What a difference two months makes.

In early April there wasn't an interest rate in the United States that wasn't at its historic, or legal, peak.

The bank prime rate was 20 percent. The U.S. Treasury, the world's best risk, was paying 15 percent to borrow money for 26 weeks and 12 percent on its long-term bonds.

Corporate borrowers were doing their best to avoid long-term financing, but when they had to sell bonds they were paying 15 percent or more. Mortgage money -- what little was available -- cost homeowners as much as 17 percent.

But as the economy has tumbled headlong into a severe recession, interest rates have nosedived, too.

Monday, Treasury bill rates slipped below 7 percent for the first time in more than two years. Treasury bonds are yielding 9.6 percent. The bank prime rate is 13 percent at most financial institutions, and a few smaller banks have knocked it down to 12 percent.

Bond prices have risen sharply -- they move up when interest rates go down -- and corporations are falling over one another to float bond issues at 10 percent and use the proceeds to pay off their high-priced bank loans.

"There's nothing Machiavellian about it (the sharp plunge in rates). The demand for money and credit simply has evaporated since early April," said Patrick Savin, an economist at Drexel Burnham Lambert Inc.

As demand for many declines, so does its price; the rate of interest.

Henry Kaufman,chief economist at the investment banking firm Salomon Brothers, pointed out that loans at the nation's biggest banks grew by $2 billion during the first three months of the year and fell by $9 billion during April and May.

The Federal Reserve Board, which in earlier years played a major role in the rise and fall of interest rates, this year appears to have had little to do with the sharp decline.

The central bank has been focusing on the supply of money in the economy since last October, leaving interest rates to fund for themselves.

Not everyone believes the Fed has assumed a posture of benign neglect in the recent crash in rates. Bond prices fell sharply late today when the Fed didn't take steps to push down rates further.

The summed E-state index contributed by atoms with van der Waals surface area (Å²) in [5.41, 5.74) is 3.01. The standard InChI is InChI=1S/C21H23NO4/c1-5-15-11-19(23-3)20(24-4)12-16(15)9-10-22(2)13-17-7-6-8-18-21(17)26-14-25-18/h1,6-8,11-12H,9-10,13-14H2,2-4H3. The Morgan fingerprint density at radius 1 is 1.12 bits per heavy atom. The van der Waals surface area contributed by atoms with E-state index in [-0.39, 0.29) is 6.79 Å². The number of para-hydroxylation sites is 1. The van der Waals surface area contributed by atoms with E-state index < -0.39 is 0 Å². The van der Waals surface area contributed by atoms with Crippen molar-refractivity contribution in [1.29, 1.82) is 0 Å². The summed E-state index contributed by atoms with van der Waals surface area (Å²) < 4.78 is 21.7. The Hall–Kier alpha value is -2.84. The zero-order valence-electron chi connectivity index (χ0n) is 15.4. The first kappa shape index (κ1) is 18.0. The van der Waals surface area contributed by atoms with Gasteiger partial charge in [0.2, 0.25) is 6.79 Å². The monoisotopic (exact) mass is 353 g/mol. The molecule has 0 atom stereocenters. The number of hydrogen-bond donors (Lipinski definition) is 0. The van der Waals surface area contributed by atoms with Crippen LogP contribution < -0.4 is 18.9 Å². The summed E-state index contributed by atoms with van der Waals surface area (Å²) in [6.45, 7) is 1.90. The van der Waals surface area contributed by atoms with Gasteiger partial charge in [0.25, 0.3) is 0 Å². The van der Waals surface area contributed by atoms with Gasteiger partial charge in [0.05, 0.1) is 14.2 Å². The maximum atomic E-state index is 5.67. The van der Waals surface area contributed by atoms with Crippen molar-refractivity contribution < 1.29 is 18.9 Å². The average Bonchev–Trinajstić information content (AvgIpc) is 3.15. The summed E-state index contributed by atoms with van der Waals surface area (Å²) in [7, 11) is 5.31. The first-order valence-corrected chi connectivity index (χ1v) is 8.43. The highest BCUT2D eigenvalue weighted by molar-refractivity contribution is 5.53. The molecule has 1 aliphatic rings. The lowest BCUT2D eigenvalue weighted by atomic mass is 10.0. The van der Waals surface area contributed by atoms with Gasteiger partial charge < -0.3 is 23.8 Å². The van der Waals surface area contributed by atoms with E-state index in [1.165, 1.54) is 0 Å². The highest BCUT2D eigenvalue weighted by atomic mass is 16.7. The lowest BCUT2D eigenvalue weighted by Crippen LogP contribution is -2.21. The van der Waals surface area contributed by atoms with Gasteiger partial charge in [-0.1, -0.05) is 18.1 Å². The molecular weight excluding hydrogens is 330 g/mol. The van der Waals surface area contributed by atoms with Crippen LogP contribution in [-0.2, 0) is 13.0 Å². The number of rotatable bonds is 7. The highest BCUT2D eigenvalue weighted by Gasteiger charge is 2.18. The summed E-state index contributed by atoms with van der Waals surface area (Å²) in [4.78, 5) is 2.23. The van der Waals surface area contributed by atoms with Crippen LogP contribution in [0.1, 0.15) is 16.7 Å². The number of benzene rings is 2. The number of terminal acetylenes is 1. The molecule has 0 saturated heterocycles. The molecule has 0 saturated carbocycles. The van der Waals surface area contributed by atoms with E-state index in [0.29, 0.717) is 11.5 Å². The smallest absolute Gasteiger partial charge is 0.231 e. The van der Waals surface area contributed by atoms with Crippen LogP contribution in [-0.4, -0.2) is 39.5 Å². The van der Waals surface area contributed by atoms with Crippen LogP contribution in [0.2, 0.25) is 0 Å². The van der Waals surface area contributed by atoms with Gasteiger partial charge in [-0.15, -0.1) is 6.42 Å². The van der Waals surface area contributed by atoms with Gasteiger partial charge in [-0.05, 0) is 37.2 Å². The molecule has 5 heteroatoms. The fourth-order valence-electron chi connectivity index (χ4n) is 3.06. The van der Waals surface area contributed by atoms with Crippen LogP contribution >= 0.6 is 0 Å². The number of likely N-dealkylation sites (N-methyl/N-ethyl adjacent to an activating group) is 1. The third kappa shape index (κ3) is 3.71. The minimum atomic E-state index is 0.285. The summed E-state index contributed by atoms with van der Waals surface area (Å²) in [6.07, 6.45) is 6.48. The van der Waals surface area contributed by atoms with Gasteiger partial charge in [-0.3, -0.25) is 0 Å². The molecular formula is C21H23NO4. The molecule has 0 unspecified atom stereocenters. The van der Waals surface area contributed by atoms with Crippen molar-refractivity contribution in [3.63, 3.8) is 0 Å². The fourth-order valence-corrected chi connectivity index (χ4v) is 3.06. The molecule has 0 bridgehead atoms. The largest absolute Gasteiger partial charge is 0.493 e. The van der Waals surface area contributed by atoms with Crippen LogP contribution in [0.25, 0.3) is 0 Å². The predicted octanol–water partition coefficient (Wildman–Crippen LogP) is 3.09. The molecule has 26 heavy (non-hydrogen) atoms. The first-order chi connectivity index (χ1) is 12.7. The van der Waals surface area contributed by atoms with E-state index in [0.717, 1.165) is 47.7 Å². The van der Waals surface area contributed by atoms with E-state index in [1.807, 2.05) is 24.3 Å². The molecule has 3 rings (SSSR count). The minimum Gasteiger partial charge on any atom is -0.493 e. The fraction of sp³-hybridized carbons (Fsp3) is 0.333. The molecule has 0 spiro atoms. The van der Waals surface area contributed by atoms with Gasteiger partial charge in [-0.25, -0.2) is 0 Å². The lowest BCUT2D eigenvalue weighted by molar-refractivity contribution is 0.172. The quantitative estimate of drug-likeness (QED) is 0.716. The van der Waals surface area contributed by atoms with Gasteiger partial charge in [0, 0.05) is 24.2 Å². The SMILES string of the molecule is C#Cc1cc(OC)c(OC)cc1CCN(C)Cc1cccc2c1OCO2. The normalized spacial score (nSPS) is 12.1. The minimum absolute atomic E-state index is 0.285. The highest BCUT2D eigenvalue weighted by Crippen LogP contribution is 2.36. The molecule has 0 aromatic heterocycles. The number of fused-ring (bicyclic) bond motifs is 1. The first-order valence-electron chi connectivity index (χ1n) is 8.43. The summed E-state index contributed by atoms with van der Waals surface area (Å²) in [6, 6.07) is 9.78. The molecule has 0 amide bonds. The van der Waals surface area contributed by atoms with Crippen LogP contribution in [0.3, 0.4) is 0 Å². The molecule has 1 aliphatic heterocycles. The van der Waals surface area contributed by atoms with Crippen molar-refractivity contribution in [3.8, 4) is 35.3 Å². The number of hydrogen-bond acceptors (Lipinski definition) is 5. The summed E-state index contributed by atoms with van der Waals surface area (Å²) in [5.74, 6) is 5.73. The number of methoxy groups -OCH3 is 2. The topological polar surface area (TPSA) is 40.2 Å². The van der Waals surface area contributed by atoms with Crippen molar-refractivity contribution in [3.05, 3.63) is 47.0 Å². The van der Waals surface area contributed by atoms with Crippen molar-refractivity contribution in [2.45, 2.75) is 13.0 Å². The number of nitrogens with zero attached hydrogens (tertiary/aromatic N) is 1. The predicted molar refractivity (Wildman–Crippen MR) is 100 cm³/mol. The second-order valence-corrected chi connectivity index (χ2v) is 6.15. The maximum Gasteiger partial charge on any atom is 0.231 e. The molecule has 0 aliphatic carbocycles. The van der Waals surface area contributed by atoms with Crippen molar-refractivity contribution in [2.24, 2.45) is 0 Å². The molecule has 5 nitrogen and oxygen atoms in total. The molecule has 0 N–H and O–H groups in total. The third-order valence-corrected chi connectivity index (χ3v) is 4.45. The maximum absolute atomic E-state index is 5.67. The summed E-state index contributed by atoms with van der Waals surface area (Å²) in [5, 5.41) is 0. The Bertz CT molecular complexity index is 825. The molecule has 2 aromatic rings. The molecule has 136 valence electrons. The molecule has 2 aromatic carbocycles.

But most analysis insist the Fed has done little, if anything, to reduce interest rates, although with a recession looming, it has taken no steps to combat the rate decline.

"There is no evidence the Fed is massaging rates," said Lawrence Kudlow, chief economist for the brokerage frim of Bear Stearns Inc. "The private economy is collapsing."

"It may be too simple for people to accept, but the decline in interest rates is caused by the real economy, not the Fed," Savin said.

The decline in rates has been helped not only by the steep economic slide -- which may be a blessing to bond traders but is a terrific burden to hundreds of thousands of newly unemployed workers -- but also by an easing in inflation expectations.

Wholesale prices had been climbing at a 20 percent annual rate early in the year, but the increases have slowed sharply.The government said last week that wholesale prices rose only 0.3 percent in May, their best record in nearly three years.

Although no one believes consumer prices will slow that much -- or, for that matter, that wholesale prices will continue to perform that well -- there does appear to be hope that the inflation rate will come down below 10 percent this year.

Although the decline in interest rates has been a boon to home buyers and corporations, it has its darker side as well.

The U.S. dollar has been strong through the first three and one-half months of 1980 mainly because of the high interest rates in the United States. Foreign investors hankered after the dollar in order to make investments in high-yielding U.S. securities. The steep decline in rates has made the dollar a less attractive haven for foreigners. As a result, the dollar has weakened substantially against most major world currencies.